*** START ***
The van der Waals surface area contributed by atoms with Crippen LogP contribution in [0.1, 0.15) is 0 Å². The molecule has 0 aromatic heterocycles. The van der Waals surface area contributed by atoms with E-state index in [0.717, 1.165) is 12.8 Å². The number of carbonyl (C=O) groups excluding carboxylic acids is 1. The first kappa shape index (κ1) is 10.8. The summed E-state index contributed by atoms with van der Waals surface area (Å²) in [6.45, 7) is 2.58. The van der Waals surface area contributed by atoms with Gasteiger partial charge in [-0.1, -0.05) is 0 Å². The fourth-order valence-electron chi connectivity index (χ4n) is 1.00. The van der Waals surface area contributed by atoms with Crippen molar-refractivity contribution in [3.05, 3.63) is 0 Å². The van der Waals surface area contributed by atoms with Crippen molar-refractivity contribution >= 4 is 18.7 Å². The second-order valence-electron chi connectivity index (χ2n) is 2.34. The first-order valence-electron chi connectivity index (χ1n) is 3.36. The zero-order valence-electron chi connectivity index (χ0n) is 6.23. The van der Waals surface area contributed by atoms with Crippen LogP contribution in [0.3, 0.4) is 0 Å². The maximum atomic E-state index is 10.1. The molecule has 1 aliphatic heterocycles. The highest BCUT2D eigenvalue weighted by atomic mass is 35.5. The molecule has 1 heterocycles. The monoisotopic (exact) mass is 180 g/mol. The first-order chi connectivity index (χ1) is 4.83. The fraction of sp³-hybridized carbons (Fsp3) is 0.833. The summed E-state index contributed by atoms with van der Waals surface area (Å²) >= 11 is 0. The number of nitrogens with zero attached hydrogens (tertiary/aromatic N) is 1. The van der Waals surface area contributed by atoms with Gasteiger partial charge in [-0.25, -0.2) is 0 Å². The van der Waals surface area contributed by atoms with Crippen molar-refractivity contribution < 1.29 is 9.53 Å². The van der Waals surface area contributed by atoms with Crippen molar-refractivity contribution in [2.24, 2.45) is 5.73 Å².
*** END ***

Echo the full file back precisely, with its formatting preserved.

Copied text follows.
The van der Waals surface area contributed by atoms with Crippen LogP contribution in [0.1, 0.15) is 0 Å². The molecule has 0 aromatic heterocycles. The van der Waals surface area contributed by atoms with E-state index in [0.717, 1.165) is 12.8 Å². The number of carbonyl (C=O) groups excluding carboxylic acids is 1. The first kappa shape index (κ1) is 10.8. The summed E-state index contributed by atoms with van der Waals surface area (Å²) in [6.45, 7) is 2.58. The van der Waals surface area contributed by atoms with Gasteiger partial charge in [-0.1, -0.05) is 0 Å². The fourth-order valence-electron chi connectivity index (χ4n) is 1.00. The van der Waals surface area contributed by atoms with Crippen molar-refractivity contribution in [3.05, 3.63) is 0 Å². The van der Waals surface area contributed by atoms with Crippen molar-refractivity contribution >= 4 is 18.7 Å². The second-order valence-electron chi connectivity index (χ2n) is 2.34. The first-order valence-electron chi connectivity index (χ1n) is 3.36. The zero-order valence-electron chi connectivity index (χ0n) is 6.23. The van der Waals surface area contributed by atoms with Crippen LogP contribution in [0.3, 0.4) is 0 Å². The maximum atomic E-state index is 10.1. The molecule has 1 aliphatic heterocycles. The highest BCUT2D eigenvalue weighted by atomic mass is 35.5. The molecule has 1 heterocycles. The monoisotopic (exact) mass is 180 g/mol. The first-order chi connectivity index (χ1) is 4.83. The fraction of sp³-hybridized carbons (Fsp3) is 0.833. The summed E-state index contributed by atoms with van der Waals surface area (Å²) >= 11 is 0. The number of nitrogens with zero attached hydrogens (tertiary/aromatic N) is 1. The van der Waals surface area contributed by atoms with Gasteiger partial charge in [-0.25, -0.2) is 0 Å². The van der Waals surface area contributed by atoms with Crippen molar-refractivity contribution < 1.29 is 9.53 Å². The van der Waals surface area contributed by atoms with Crippen molar-refractivity contribution in [2.24, 2.45) is 5.73 Å².